Giving up chocolate, say (the classic example, at the cold and dingy time of year when Lent usually falls in the northern hemisphere), is all very well; following in Jesus' metaphorical footsteps during His 40 days and nights alone in the wilderness, we train our mind to overrule the urges and cravings of our body. But rather than just making ourselves feel 'virtuously miserable', it is a stronger witness if we then (quietly) donate what we would have spent on chocolate ~ or whatever ~ to a good cause. Time that we free up from a bad habit can be put into more disciplined prayer &/or reading and research on Christian topics, or even practical Christian or charitable action (e.g. visiting / supporting the lonely and vulnerable).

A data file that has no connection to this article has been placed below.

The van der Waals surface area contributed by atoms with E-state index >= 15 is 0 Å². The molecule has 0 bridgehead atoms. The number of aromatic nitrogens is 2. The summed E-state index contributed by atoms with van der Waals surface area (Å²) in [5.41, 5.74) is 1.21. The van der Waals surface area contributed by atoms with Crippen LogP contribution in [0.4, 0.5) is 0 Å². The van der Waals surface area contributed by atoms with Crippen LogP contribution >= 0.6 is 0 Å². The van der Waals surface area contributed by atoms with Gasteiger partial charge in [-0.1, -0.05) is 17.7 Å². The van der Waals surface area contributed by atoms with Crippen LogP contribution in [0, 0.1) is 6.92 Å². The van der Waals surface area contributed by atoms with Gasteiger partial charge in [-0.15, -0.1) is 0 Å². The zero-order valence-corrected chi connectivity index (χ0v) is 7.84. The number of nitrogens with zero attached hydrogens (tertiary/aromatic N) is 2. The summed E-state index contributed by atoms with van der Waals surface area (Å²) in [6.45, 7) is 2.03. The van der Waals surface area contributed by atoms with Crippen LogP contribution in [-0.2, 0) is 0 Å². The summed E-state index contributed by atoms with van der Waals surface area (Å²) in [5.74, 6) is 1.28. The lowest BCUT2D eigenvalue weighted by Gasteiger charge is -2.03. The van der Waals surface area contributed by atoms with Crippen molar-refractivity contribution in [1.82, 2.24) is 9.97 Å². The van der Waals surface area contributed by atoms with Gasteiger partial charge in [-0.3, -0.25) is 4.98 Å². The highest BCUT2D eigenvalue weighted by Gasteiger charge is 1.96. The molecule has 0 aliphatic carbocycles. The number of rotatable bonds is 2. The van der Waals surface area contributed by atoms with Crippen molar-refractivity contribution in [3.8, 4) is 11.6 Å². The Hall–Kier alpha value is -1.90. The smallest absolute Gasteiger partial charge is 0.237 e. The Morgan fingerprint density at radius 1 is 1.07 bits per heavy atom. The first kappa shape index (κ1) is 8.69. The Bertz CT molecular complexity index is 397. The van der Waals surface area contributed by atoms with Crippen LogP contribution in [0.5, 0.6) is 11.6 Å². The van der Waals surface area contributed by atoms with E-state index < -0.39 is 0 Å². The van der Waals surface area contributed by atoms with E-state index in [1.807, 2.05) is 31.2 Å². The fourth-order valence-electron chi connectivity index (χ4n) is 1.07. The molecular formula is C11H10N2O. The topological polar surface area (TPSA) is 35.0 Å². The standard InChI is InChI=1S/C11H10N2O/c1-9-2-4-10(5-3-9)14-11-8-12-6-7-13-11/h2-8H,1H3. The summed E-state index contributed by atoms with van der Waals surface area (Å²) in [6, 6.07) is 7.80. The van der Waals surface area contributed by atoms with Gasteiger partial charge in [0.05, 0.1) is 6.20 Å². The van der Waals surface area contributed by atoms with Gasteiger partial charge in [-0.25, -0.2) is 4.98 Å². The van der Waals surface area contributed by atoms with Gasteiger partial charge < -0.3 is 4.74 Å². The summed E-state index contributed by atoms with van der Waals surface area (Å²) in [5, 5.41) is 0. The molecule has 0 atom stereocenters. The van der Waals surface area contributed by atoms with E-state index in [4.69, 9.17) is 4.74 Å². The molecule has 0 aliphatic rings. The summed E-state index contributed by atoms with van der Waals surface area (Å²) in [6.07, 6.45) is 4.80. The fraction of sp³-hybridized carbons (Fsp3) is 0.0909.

6. For a Christian seeking to consolidate and advance in their personal faith, which of the following would you reckon to be the LEAST important or helpful habit during their daily Time of Quiet?
    Provided one is not actually uncomfortable to the point of distraction, these details are really not important. A sense of purpose and progression in one's devotions is more likely to come from the other three suggestions.
  7. Perhaps it is no surprise that in Christian witness and pilgrimage, there are occasional 'outstanding performers': one such might be St Simeon Stylites (active around 400 AD): the more he craved solitude for his prayers, the holier he was held to be, and the more people flocked to meet and consult (and interrupt) him. So the story goes, where did he therefore spend the last 37 years of his life?